I froze. And asked what was wrong, or thought it, as my heart beat double time in my chest. The face pain was a numb sensation now.
He swallowed once. He swallowed twice.
Then in a very serious voice for such a little man, he told me we were going home.
I argued weakly – I was fine, I wanted to keep riding, please.
He put a hand on my shoulder and said, No, we are going home now. I was a little hurt, feeling very much like I hadn’t passed the test. He must have seen the tears in my eyes, and there was a bit of sting for the tomboy to be put back in the girl box. He didn’t want to be my friend anymore, because I was a silly girl, with tears in her eyes, and twigs in her hair.
I looked down at my saddle horn to see red blooms of color, viscous and vibrant against the tooled black leather. And I stared in horror as the drops kept falling, falling heavy from my face and merging with the others drops discoloring my saddle. I was much too scared to touch my face, and I sat frozen in the saddle.
Terrified I looked to Jake, who was watching with an intensity I could feel on my skin. He smiled at me, a kind confident smile, nodding one too many times. You will be just fine. You’re alright Katie.
I offered a wobbly smile, tears burning my eyes.
We rode side by side across the rolling foothills and Jake talked incessantly. I don’t remember if he talked about friends at school, or if he talked about how he was learning to cut on his grandpa’s horse but I do remember how I clung to his words, focusing on his face. He smiled a lot, and when I didn’t think I could hold back the tears any longer he dug something out of his pocket.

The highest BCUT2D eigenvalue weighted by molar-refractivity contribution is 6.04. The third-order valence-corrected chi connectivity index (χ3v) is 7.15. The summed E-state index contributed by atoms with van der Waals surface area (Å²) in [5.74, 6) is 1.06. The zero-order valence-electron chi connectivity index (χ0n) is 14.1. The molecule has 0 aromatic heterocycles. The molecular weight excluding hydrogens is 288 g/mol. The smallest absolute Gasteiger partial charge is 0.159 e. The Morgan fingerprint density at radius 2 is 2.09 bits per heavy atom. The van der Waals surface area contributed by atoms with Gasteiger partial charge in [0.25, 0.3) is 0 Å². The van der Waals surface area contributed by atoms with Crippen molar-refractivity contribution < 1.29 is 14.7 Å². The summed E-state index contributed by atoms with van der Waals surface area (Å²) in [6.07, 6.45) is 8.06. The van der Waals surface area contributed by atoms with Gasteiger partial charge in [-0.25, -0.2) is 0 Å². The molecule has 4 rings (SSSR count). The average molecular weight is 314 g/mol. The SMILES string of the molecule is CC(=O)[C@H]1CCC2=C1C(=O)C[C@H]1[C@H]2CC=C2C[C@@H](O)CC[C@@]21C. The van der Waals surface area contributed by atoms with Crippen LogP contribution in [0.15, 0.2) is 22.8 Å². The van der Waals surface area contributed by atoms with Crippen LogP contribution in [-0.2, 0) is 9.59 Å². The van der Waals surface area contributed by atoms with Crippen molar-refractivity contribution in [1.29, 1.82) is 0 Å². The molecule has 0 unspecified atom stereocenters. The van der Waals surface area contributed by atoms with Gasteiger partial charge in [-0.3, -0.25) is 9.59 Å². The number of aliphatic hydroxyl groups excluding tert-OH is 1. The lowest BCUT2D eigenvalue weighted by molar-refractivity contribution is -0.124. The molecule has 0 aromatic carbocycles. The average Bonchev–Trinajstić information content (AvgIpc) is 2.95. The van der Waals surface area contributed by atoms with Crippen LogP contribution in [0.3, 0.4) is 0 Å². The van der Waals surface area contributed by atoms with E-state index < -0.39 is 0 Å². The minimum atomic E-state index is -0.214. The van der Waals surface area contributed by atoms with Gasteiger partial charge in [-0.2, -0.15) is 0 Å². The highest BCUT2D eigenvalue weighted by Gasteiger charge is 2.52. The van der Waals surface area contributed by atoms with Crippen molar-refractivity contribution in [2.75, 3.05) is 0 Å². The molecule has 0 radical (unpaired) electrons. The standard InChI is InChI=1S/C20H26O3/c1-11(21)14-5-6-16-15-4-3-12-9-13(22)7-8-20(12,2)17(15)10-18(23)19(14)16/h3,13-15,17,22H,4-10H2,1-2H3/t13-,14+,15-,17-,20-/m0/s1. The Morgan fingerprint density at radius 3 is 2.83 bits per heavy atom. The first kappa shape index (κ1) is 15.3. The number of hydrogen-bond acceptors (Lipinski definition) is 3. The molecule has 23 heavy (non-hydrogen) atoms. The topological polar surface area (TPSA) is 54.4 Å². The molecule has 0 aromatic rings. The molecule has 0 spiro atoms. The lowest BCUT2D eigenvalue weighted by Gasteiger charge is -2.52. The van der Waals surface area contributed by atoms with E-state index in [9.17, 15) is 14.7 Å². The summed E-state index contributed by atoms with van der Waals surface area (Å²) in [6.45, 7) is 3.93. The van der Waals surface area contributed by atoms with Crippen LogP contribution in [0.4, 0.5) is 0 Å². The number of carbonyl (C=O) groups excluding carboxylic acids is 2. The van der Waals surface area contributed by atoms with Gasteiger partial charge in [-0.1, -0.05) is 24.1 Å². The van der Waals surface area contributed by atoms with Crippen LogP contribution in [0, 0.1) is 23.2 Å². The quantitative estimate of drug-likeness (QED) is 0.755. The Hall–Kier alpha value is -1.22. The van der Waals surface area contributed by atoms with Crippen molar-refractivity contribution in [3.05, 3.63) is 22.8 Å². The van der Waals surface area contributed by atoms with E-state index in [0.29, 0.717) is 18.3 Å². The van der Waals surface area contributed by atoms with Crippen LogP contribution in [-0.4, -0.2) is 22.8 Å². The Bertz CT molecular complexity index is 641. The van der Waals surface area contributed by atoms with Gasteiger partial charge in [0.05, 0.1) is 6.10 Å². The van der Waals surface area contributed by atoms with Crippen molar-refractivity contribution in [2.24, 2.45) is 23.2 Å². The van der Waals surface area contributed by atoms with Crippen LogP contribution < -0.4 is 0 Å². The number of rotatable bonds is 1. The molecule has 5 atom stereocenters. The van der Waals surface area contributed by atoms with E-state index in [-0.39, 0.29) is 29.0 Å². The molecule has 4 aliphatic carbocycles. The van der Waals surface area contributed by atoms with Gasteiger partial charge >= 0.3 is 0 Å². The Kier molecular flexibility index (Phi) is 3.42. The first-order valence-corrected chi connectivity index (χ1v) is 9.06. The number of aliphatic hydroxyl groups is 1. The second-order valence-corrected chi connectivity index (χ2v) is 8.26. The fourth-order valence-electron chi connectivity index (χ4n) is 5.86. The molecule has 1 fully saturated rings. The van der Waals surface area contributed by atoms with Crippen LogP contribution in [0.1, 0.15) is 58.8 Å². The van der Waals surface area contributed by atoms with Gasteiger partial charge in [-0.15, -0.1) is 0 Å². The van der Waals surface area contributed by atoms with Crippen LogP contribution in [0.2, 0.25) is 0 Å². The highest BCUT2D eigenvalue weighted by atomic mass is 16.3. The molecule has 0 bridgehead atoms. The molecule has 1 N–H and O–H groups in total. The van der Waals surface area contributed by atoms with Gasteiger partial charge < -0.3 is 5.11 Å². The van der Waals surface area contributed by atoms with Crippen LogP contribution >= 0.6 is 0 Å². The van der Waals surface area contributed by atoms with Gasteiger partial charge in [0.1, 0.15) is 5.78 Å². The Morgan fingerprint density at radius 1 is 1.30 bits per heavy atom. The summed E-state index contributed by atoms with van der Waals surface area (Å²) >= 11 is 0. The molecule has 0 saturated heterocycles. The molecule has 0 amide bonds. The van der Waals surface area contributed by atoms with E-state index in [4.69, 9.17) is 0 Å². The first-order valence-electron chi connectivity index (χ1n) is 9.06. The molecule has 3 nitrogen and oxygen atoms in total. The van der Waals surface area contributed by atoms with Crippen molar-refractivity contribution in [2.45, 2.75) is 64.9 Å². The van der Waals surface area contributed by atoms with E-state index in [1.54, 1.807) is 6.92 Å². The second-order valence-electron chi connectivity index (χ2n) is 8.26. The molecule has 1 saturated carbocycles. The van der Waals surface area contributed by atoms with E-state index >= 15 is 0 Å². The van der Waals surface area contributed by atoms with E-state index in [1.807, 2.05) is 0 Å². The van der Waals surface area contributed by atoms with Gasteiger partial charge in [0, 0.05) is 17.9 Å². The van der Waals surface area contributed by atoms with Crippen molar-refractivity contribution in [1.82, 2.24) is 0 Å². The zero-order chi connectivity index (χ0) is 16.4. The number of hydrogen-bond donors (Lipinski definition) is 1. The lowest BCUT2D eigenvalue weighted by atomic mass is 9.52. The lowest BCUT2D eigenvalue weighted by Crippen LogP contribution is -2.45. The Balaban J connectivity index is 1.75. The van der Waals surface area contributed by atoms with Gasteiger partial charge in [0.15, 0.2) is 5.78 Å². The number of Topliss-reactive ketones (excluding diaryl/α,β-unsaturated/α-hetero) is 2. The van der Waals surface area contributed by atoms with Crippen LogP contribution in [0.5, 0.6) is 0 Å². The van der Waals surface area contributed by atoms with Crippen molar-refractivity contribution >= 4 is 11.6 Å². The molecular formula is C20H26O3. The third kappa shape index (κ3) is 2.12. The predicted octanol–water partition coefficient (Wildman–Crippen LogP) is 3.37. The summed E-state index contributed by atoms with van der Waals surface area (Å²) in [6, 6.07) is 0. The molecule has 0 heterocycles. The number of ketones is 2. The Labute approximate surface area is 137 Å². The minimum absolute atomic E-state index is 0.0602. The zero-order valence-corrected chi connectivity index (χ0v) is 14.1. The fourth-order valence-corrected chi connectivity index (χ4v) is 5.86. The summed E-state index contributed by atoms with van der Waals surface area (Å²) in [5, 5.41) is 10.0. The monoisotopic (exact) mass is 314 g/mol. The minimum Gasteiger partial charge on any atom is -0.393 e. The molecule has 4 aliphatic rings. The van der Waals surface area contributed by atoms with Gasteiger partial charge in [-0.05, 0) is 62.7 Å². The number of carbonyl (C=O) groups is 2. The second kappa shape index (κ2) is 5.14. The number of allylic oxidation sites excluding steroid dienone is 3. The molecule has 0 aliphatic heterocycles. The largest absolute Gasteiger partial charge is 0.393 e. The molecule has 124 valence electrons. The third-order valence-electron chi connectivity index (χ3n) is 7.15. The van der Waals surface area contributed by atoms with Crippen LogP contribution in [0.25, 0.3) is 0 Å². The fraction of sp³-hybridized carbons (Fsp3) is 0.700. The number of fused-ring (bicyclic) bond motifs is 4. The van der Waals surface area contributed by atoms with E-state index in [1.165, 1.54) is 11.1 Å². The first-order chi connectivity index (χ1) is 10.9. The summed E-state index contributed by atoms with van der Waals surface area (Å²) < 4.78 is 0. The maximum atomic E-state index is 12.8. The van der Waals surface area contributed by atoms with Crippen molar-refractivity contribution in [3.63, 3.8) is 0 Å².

With my last thread of pride I took shuddering breaths to stop the tears. Jake held a necklace in front of my face when I looked up. A little silver boot, on a long gold chain. He avoided eye contact, all little boy again as I held it in my hand, and whispered thank you.
I like riding with you, he said with equal softness.
Have you ever seen a good heart beat bravely in a little man?
I rode beside him, clutching my necklace, face split wide and a heart expanding in my chest. Because bravery always drives us grateful and it taught a little girl that to take care of yourself is a necessity, but to be taken care of is a blessing.
Mom raced from the house, the fear in her eyes mirroring my own, cupping my face less as a gesture of endearment, and more so to keep the wound from widening.
I sat at the kitchen table, holding my chin together with a washcloth while mom called Dad at the firehouse and started the car for the 30 minute drive to the hospital. I stared out through a large bay window and watched my friend calmly unsaddle my horse and put her away. Then climbing back in his own saddle, I watched him race at break neck speed across the valley below the house, racing back to his grandma’s.
And I realized how very scared he had been, and how very brave of him to not let me know.
Short cuts often leave wounds, and bravery binds them up again. Pride leaves scares, and humility fades them from notice.